Principle #4: See the system, pay attention to power, and interrupt patterns of oppression
  • Use empathy practices to lift up voices of learners and communities, especially those most marginalized.

  • Allow people to be where they are on their equity-seeking path and hold members accountable for their continued learning and growth.

  • Pause to notice and interact when patterns of bias, exclusion, and oppression are reproduced in conversation.

  • Use constructs to support critical analysis of current behaviors, processes, and policies to identify and change oppressive habits and system characteristics.

  • Continue to center and re-center how this work is rooted in equity.

  • Identify and disrupt disproportionate levels of power that come from position and expertise.


Principle #5: Ground learning in place
  • Analyze a wide range of contextual characteristics when trying to understand why something was designed the way it was or why it is working the way it is working.

  • Ensure that student voice and student perspectives are always part of the work.

  • Prioritize, study, center, and invite in local wisdom.

  • Use empathy practices to see, hear, and learn about the experiences of students, families, educators, and those closest to the work.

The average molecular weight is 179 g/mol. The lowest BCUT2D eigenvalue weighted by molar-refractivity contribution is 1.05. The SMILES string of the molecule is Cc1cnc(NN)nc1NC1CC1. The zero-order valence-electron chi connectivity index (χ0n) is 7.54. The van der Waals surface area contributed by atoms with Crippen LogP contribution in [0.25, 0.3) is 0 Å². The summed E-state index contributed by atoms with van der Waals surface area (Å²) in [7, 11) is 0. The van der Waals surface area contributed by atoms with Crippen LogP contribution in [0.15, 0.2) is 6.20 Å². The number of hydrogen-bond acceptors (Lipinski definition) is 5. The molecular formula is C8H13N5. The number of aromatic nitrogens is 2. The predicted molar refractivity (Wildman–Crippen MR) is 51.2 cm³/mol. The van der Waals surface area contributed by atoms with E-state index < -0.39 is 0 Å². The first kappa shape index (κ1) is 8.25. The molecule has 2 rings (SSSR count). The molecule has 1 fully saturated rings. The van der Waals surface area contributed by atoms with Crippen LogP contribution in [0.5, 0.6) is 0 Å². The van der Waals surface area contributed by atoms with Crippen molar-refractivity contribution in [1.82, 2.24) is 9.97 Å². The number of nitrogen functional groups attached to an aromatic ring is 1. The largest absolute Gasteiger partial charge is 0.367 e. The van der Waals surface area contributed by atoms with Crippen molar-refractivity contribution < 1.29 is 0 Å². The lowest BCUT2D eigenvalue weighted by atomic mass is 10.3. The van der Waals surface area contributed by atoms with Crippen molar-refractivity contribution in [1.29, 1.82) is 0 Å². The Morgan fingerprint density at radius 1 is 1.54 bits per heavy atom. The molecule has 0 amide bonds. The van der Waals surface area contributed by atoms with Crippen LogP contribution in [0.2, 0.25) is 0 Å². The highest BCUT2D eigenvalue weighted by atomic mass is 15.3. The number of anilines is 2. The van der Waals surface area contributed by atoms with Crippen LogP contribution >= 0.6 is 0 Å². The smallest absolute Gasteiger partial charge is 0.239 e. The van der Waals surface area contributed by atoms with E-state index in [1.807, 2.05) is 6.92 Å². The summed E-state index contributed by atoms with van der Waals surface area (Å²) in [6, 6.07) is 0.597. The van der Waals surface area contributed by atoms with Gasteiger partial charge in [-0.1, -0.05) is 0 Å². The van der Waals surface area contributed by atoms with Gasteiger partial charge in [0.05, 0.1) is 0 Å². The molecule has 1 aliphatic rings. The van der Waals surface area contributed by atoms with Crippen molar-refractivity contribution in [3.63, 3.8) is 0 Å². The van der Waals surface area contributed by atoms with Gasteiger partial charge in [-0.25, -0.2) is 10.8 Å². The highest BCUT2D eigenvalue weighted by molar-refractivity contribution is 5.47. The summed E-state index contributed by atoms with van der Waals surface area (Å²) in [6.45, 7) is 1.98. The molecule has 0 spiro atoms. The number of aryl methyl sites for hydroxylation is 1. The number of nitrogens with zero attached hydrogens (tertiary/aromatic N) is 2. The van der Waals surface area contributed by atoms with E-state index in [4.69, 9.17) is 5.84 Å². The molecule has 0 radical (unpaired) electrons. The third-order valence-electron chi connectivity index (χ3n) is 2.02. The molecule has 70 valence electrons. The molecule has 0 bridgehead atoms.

• Use frameworks and tools as guides that are in dialogue and uniquely adapted to a place.


Principle #6: Scale through shared learning
  • Use stories to share learning, to change the narrative, to foster adaptation, to humanize quantitative data, to support critical thinking, and to help people locate themselves in the work.

  • Use analysis of others’ work to affirm your own work and learning, and become more critical and creative about the work.

  • Gather and share diverse ideas from others and adapt them for use in other contexts and places.

  • Co-create frameworks and tools to foster adaptation and scale beyond the learning community.

  • Pursue local, state, or federal policy changes to enable innovation and/or scaling.